Pergamon and Neues Museums Berlin


Lions Ishtar Gate Pergamon Museum

Yesterday was rainy and gray, so I spent several hours exploring two museums – the Pergamon and Neues. Both are on Berlin’s Museum Island and spectacular!

Bust of Queen Nefertiti – c visitBerlin Foto Frank Nuernberger

Pergamon Museum

The famous Pergamon is known as a “visitor magnet”. It’s named after the Kingdom of Pergamon an ancient city in northwest Turkey. During the Hellenistic Period (281–133 BC) Pergamon was a major cultural center.

Mshatta Facade Pergamon Museum Berlin – Wikimedia Commons

Expansion and renovation are in process but the museum is still open to the public. I’ve walked by the Pergamon many times and viewed it from different exterior vantage points. Finding the entrance amidst the construction was a bit like following a maze!

Museum of Islamic Art Pergamon Museum

The Pergamon is adding a fourth wing to house the “monumental architectural exhibits of Egypt, the Near East, Greece, Rome, and the Islamic culture”. Renovations are set for completion by 2026, and some halls are closed during the process.

Market Gate of Miletus Pergamon Museum

Pergamon’s impressive antiquities collection includes:

Market Gate of Milet Pergamon Museum

The Museum of the Ancient Near East is one of the world’s most important museums of oriental antiquities. With 2,000 square meters (21,500 sq. ft) of exhibition space, “it portrays 6,000 years of history, culture, and art in the Middle East”.

Berlin Green Head Neues Museum

The collection includes “major architectural monuments, reliefs, and smaller objects excavated by German scientists”. These treasures come from the “Sumerian, Babylonian, Assyrian, and Northern Syriac-Eastern Anatolian regions – today’s Iraq, Syria, and Turkey”.

Athena Altar Pergamon

The museum’s reconstruction of several ancient Babylon buildings is fascinating:

  • Ishtar Gate
  • Professional Way
  • Throne Room Facade of King Nebuchadnezzar II (604-562 BC)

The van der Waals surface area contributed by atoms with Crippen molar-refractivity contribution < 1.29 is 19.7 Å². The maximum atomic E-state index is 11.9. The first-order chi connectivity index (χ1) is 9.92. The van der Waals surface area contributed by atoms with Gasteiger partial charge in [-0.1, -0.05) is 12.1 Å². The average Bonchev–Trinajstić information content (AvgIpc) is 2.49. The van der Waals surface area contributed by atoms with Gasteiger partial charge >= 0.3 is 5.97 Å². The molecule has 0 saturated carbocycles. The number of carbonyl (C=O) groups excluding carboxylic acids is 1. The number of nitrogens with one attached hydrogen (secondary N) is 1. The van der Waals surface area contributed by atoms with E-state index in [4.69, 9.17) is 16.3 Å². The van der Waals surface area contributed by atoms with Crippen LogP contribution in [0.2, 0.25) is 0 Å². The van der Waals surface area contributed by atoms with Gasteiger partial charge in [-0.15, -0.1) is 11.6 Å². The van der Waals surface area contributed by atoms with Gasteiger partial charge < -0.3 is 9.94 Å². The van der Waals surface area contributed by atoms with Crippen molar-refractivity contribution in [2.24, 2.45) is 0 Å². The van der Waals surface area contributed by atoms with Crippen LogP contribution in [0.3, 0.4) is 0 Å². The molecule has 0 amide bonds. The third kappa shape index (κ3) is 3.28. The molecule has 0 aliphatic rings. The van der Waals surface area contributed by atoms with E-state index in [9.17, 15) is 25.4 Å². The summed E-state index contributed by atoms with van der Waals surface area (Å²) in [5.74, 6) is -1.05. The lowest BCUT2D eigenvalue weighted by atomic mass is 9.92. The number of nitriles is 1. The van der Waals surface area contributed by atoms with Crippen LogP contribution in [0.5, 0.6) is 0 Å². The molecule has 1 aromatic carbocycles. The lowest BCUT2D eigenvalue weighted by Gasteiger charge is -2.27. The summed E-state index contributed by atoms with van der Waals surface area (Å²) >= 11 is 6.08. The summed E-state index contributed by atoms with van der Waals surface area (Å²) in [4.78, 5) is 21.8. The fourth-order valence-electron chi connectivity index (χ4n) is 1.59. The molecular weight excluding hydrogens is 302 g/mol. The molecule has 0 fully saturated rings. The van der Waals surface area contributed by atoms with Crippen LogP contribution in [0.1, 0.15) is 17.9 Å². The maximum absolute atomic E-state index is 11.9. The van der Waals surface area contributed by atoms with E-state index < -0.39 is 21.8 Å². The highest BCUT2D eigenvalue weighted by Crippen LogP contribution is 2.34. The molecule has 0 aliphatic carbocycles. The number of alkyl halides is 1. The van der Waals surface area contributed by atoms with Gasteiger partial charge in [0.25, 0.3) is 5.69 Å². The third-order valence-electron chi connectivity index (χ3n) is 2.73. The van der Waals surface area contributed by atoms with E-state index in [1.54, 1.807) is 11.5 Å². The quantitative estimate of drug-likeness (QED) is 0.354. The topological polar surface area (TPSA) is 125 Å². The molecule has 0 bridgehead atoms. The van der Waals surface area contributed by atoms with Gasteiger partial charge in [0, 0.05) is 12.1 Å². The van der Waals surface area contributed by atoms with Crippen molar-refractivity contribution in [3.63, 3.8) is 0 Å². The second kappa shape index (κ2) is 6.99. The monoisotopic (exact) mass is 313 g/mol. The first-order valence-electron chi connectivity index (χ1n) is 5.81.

Queen Nefertiti and  King Akenaten – Neues Museum

The walls of Ishtar Gate are made of exquisite original tiles composed of “numerous fragments”. The stunning images of lions, bulls, and snake-dragons are symbols of Babylon’s main deities. Some highlights are described below.

Islamic Art Pergamon Museum

Ishtar Gate

Built around 575 BC during the reign of King Nebuchadnezzar II, Ishtar Gate was the eighth gate to the City of Babylon. The magnificent gate was dedicated to the Babylonian Goddess of War – Ishtar. As part of the city walls of ancient Babylon, Ishtar Gate is one of the original Seven Wonders of the World.

Market Gate of Miletus

The Market Gate of Miletus is a Roman gate from a 2nd century AD Asian town called Miletus. The marble gate has three passages and combines Greek, Roman, and Hellenistic architectural elements. Not surprisingly, some of the statues are similar to ruins I’ve seen in Turkey, Greece, and Italy.

Mschatta Façade

Mschatta Façade is a 33-meter-long (110 feet) piece of wall from a desert castle in Jordan. Transported from Jordan, each segment of the massive wall is unique. Some of the elaborate reliefs reminded me of temples at Angkor Wat Cambodia.

Pergamon Museum – Museum Island Berlin

Collection of Turkish Carpets and Tiles

Turkish carpets and tiles have been a fascination. I have several Turkish carpets in my home and smile every time I look at them. Pergamon’s carpet exhibit is amazing. Some tiles displayed are reminiscent of those in Istanbul’s glorious Blue Mosque.

Aleppo Room Pergamon Museum

Neues – Humboldt Forum Highlights

The Humboldt Forum Exhibition at the Neues (New) Museum highlights objects from America and Micronesia and includes artifacts from the:

Neues Museum

“The collections provide insight into ancient culture evolution stretching from the Middle East to the Atlantic and from North Africa to Scandinavia.” The full program of Humboldt Forum Highlights is on their website.

Neues Museum

_____________

“The Humboldt Forum invites people to find out how things in our world are related, discovering the strange in the familiar and the familiar in the strange. Visitors explore, experience, and understand the world as a whole through exhibitions and events.”

_____________

Eros Greek God of Love Carrying Garlands – Neues Museum

Barrigón Cuman Stone Figures Humboldt Forum – Neues Museum

Bull Ishtar Wall Pergamon Museum

Egyptian exhibits include images of royalty, burial chambers, and Queen Nefertiti. Pre and early history and archaeology reflect culture and history from the Stone Age to the Middle Ages. Exhibits include:

Stone figures from Central America reminded me of pre-Columbian archaeological sites I visited at San Agustín Archaeological Park in San Agustin Colombia in 2015. The Barrigón figures from Guatemala were fascinating as was the Aztec eagle snake Cuauhcoatl, a national symbol of Mexico.

Photography was tough with the lighting and glare. Sorry, but not all photos have captions. After three hours, my brain was fried. These spectacular museums require several visits and a few guided tours to comprehend!

2 thoughts on “Pergamon and Neues Museums Berlin

  1. The collections look amazing. I think we should bear in mind these large city museums are designed for the residents, who might only look at one gallery per visit. They are a bit much for the average tourist to absorb in one hit. But what a collection!

    Liked by 1 person

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